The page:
Yesterday my family and I went to my son's baseball game and we took along our two mini dachshunds Derby and Wilson. Immediately I could tell Derby our two year old doxie felt uncomfortable and stressed with all the people around. However, knowing he was a little on edge I kept him close to me and tried to get him to settle down by offering him a rawhide. After he lunged at a kid running by, I became a bit upset at him, because acting aggressively towards kids is unacceptable. I decided to take him away from the crowd so we went for a short walk towards to the soccer fields.
I saw another woman walking her two dogs, one was off leash (one of my biggest pet peeves). So as luck would have it the unleashed dog ran towards us. This made Derby very nervous and he immediately started showing signs of aggression, so I picked him up to avoid a dog fight.
As the other dog got right behind us Derby was trying to escape from my grip and his frustration and anxiety was through the roof. I gave him a little "bounce" as I was holding him and told him "NO" in a loud voice, within seconds he lunged towards my face and bit me on my lower lip.
I was in shock because I am his most favorite person in the world, my feelings were hurt and I was bleeding heavily from his bite. Luckily I didn't have to have stitches, no dogs were hurt and I learned a few things from this experience.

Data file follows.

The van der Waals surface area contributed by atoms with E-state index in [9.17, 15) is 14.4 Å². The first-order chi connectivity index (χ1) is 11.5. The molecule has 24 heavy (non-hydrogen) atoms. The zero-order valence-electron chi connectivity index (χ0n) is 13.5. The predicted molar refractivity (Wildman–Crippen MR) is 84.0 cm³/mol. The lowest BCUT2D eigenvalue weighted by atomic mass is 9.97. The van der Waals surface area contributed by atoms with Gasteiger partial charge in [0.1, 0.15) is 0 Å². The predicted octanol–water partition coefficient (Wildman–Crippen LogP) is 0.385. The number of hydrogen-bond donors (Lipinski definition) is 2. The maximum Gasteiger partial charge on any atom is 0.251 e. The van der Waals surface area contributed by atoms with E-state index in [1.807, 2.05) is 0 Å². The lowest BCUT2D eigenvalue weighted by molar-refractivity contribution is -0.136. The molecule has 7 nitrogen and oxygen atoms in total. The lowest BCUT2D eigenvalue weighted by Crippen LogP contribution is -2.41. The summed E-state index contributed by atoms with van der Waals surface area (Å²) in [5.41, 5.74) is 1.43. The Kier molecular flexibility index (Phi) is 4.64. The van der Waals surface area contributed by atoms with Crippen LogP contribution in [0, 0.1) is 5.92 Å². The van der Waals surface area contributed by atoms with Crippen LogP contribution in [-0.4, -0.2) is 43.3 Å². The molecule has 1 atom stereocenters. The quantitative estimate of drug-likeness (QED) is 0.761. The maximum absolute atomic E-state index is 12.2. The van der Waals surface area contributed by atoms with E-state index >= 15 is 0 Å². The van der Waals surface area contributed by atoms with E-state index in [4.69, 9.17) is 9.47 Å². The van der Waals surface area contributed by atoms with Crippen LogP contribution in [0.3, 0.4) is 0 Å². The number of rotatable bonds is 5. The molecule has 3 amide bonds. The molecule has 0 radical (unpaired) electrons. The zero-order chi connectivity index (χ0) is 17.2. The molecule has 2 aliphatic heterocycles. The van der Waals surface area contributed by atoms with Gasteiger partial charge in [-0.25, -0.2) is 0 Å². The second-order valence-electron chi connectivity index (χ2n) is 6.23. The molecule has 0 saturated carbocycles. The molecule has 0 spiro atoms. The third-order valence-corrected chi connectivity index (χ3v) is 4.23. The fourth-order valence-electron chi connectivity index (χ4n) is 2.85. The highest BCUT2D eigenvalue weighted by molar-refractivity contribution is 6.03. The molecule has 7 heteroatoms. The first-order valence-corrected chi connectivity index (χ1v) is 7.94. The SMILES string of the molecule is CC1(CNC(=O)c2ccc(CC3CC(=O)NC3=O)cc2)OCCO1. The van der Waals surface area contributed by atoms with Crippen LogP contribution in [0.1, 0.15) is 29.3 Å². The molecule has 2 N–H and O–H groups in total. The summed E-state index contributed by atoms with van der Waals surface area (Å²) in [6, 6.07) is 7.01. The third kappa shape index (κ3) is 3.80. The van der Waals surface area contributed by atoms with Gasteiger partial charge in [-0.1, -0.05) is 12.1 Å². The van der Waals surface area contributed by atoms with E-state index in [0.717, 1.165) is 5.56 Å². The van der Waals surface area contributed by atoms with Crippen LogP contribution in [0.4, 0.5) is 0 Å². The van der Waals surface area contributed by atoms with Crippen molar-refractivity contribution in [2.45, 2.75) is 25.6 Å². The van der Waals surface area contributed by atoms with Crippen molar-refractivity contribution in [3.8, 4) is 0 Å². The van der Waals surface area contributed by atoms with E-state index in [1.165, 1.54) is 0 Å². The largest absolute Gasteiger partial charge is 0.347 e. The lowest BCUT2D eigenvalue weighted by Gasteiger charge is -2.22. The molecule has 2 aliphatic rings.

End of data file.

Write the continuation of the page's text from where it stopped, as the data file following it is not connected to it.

Here's what I learned:
Redirected aggression is a lot like frustration-elicited aggression with the exception that the dog need not be frustrated. Redirected aggression occurs when a dog is aroused by or displays aggression toward a person or animal, and someone else interferes. The dog redirects her aggression from the source that triggered it to the person or animal who has interfered. This is why people are often bitten when they try to break up dog fights. When a person grabs or pushes a fighting dog, the dog might suddenly turn and bite. Another example is when two dogs are barking at someone from behind a fence. Sometimes one will turn and attack the other. Male and female dogs are equally prone to redirected aggression, and this type of aggression occurs in both puppies and adults.